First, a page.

Although a small minority may still view the Internet as a "wild west" where traditional law does not apply, most Canadians accept that laws such as the Criminal Code, consumer protection statutes and privacy protections apply equally offline and on-line.
To that list we must now include another piece of legislation: Quebec's French language law.
The application of this law to the Internet has long been the source of controversy, as Quebec-based Web site owners have regularly faced demands that they either remove their English-only site from the Web or create a French-language version.
For example, MicroBytes-Logiciels Inc., a Montreal-based software developer, altered its site after receiving such a demand in 1997. In 1999, photographer Mike Calomiris faced a similar demand and vowed to fight. His first court appearance has just been scheduled for March 26.
Last year, Muriel and Stanley Reid, a Quebec couple selling maple syrup from an English-only Web site, were fined by the Office de la Langue Française for failing to translate their site. A decision on the case is expected later this month.
While those cases all generated headlines, they have yet to make it through Canada's courts.
One case has, however. Last November, a Quebec court issued the first ruling on French language laws in cyberspace — an important decision that has been surprisingly overlooked by Canadian media.
When Simon Sunatori, owner and CEO of Hull-based Hyperinfo Canada Inc., was asked in 1999 by the OLF to translate http://www.hyperinfo.ca into French, his first reaction was to try to comply by translating portions of the site. The authorities were unimpressed, however, reiterating that the site had to be fully translated. When Mr. Sunatori refused to comply, they took the matter to court.
Mr. Sunatori represented himself, and raised several interesting arguments. He first argued that his customers resided primarily in the United States, and that his site should therefore qualify for an exemption for products that are not widely available in Quebec. The court rejected that argument, noting that the exemption applied to labelling requirements and not to commercial publicity relating to a product, such as a Web site.
He then argued that he should be entitled to rely on technical and legal measures designed to minimize the availability of the site to Quebec residents. By placing a disclaimer that "the products and services on this Web site are not available to the residents of Quebec due to 'la Charte de la Langue Française,' " as well as blocking visitors coming from dot-qc addresses, Mr. Sunatori argued that few Quebec residents would view the site. The court dismissed these measures, ruling that the blocking technologies were imperfect and that a site owner could not use a disclaimer to avoid complying with language provisions.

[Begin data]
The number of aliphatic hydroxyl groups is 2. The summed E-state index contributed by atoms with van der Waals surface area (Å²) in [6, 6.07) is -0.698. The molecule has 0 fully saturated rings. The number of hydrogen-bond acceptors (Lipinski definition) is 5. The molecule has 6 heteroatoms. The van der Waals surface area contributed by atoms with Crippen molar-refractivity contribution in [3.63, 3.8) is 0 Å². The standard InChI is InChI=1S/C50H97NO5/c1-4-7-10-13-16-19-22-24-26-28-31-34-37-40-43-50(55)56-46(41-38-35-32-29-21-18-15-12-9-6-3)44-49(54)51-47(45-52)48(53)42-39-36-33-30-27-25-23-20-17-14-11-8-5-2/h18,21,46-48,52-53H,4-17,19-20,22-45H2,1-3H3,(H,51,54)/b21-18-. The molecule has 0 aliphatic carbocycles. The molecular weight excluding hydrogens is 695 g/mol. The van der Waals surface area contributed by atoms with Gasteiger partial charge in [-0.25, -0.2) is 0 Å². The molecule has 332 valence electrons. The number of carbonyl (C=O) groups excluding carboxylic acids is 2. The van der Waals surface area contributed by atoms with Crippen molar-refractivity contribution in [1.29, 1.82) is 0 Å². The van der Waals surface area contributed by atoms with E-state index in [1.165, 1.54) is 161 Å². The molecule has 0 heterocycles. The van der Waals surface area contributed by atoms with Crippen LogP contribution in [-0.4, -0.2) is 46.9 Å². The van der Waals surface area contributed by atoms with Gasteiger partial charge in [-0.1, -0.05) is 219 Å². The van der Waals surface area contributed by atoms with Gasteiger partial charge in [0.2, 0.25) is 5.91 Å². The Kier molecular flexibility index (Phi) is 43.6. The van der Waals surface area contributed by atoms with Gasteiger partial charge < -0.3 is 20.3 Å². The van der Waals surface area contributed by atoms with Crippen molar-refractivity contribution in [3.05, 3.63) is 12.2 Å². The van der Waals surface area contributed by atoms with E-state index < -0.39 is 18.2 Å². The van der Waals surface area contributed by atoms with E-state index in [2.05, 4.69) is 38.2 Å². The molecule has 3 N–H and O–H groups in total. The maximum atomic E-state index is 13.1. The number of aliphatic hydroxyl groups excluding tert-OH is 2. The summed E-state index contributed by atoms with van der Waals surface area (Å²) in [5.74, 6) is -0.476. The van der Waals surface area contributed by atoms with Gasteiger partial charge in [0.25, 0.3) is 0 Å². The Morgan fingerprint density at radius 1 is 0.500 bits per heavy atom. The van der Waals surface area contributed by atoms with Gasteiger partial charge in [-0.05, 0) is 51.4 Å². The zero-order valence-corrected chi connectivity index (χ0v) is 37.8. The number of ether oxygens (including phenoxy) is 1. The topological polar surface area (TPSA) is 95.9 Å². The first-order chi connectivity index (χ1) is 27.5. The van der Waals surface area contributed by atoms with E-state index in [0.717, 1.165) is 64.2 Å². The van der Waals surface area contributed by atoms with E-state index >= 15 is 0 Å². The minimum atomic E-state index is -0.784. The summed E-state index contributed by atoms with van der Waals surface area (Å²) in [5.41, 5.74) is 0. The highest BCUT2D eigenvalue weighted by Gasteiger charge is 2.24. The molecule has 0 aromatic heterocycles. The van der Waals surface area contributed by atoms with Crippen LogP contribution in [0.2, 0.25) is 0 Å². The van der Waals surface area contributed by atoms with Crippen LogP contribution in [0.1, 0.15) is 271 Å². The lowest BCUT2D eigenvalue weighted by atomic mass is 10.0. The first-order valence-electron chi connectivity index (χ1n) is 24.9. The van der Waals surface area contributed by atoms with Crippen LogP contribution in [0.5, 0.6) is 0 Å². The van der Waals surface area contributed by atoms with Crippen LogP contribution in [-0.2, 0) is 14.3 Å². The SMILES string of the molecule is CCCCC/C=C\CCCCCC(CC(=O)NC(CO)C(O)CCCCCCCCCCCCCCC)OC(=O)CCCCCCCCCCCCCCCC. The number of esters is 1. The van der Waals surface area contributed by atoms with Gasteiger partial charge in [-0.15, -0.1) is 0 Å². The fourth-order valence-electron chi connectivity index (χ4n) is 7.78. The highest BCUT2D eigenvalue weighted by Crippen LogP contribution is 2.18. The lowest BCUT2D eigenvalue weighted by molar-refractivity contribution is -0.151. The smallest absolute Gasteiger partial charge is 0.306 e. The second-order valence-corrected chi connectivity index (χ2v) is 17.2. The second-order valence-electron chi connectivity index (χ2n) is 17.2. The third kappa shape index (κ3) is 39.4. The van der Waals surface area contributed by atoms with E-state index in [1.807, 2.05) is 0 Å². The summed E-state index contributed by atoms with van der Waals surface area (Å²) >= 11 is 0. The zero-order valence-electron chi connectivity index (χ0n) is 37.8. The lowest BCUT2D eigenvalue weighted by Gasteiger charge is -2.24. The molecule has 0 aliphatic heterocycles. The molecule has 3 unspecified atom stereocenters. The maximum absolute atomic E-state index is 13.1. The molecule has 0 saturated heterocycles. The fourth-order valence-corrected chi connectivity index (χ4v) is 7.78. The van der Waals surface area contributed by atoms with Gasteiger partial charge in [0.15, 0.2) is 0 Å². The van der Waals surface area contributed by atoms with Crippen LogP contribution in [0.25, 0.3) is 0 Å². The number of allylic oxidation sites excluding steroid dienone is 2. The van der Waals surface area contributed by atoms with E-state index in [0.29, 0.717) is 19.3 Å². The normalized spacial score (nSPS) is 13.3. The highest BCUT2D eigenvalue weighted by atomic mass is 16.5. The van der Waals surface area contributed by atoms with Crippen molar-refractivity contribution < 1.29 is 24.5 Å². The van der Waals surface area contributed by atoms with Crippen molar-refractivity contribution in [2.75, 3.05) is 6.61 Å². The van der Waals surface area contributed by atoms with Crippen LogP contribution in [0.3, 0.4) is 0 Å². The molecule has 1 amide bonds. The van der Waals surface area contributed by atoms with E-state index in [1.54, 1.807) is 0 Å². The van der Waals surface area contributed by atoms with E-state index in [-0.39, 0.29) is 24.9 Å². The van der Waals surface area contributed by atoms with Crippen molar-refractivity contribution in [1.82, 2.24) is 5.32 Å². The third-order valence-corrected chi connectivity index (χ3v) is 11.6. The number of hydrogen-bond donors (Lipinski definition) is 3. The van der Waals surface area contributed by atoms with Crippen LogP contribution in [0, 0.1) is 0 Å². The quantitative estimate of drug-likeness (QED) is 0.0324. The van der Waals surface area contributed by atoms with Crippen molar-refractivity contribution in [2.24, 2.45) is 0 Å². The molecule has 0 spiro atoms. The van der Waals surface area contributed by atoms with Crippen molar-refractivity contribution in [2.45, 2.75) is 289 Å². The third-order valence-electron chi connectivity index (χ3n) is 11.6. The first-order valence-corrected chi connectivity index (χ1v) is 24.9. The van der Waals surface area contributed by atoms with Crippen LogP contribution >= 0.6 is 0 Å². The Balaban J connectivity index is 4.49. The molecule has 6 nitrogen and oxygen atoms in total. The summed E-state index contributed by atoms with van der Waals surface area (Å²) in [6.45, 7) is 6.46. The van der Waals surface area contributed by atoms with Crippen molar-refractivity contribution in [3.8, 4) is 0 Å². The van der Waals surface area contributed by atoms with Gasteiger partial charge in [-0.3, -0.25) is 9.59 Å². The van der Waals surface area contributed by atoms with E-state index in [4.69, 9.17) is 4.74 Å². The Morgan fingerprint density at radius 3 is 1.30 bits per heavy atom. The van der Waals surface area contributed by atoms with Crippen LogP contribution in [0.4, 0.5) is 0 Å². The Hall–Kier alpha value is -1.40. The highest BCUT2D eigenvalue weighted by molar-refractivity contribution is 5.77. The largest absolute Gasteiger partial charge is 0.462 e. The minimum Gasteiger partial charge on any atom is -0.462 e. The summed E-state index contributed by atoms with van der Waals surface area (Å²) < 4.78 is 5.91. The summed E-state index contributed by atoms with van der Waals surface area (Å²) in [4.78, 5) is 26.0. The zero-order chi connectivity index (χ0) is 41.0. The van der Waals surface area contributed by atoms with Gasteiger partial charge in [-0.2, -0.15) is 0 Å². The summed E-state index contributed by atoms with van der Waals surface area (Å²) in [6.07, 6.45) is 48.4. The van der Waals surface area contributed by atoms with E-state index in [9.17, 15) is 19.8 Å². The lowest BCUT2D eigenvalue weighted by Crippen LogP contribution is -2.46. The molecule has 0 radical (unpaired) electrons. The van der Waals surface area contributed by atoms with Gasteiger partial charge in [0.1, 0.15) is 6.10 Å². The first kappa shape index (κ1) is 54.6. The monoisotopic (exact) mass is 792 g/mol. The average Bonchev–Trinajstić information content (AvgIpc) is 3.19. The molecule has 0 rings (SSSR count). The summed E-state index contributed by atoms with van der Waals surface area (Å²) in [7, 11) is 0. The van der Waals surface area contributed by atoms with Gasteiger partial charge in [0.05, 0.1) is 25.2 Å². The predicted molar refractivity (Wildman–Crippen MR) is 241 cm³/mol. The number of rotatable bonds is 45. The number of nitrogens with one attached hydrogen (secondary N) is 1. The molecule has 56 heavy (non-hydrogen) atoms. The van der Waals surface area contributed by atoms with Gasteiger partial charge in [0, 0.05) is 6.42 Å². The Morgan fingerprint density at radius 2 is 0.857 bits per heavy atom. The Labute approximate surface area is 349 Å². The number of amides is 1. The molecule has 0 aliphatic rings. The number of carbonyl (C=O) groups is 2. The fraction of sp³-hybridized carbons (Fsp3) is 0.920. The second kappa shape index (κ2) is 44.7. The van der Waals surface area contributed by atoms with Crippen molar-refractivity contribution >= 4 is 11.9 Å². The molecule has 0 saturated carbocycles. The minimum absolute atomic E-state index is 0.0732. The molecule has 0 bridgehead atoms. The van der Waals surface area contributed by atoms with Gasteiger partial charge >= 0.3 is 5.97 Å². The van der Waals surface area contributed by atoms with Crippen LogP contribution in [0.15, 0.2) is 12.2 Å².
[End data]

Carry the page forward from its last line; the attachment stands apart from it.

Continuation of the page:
Mr. Sunatori's most important submission focused on the very application of Quebec's language laws to the Internet. Citing the Internet's borderless qualities, he argued that it was unfair for the Quebec government to saddle businesses with constraints that are not faced by competitors located outside the province.
In rejecting that argument and finding Hyperinfo liable under the language legislation, the court acknowledged that information on the Web typically moves freely between jurisdictions, but it was not persuaded that this alone alters the sovereign right of governments to regulate on-line activity, particularly where the activity occurs within their physical borders.
Although many Canadians may instinctively criticize both the language authorities' insistence that their laws apply to the Web as well as the court's decision upholding that claim, I believe the judge dealt with this issue fairly in view of the current state of the law.
As he correctly noted, the Supreme Court of Canada, in common with most courts around the world, has adopted a jurisdictional principle that allows for the application of local law where the activity or the effects of the activity occur within local territory. In recent years that approach has been used to apply Canadian securities laws to Web sites maintained by Canadians on offshore servers, and to protect Canadian consumers from fraudulent Web sites located outside the country.
Most recently, it was used by the Canadian Human Rights Tribunal to apply Canada's antihate human rights legislation to a U.S.-based Web site maintained by a Canadian resident.
The application of Quebec's language laws to provincial Web sites is hardly any different. Quebec must have the right to apply its laws to firms located within the province, since to rule otherwise is to call into question the right of all governments to apply their laws to the on-line environment.
While the Quebec language laws may infuriate those who disagree with government-mandated speech, their complaint should be with the law itself, not with its application on-line. After all, an Internet without the broad range of laws we depend upon is a far more troubling proposition.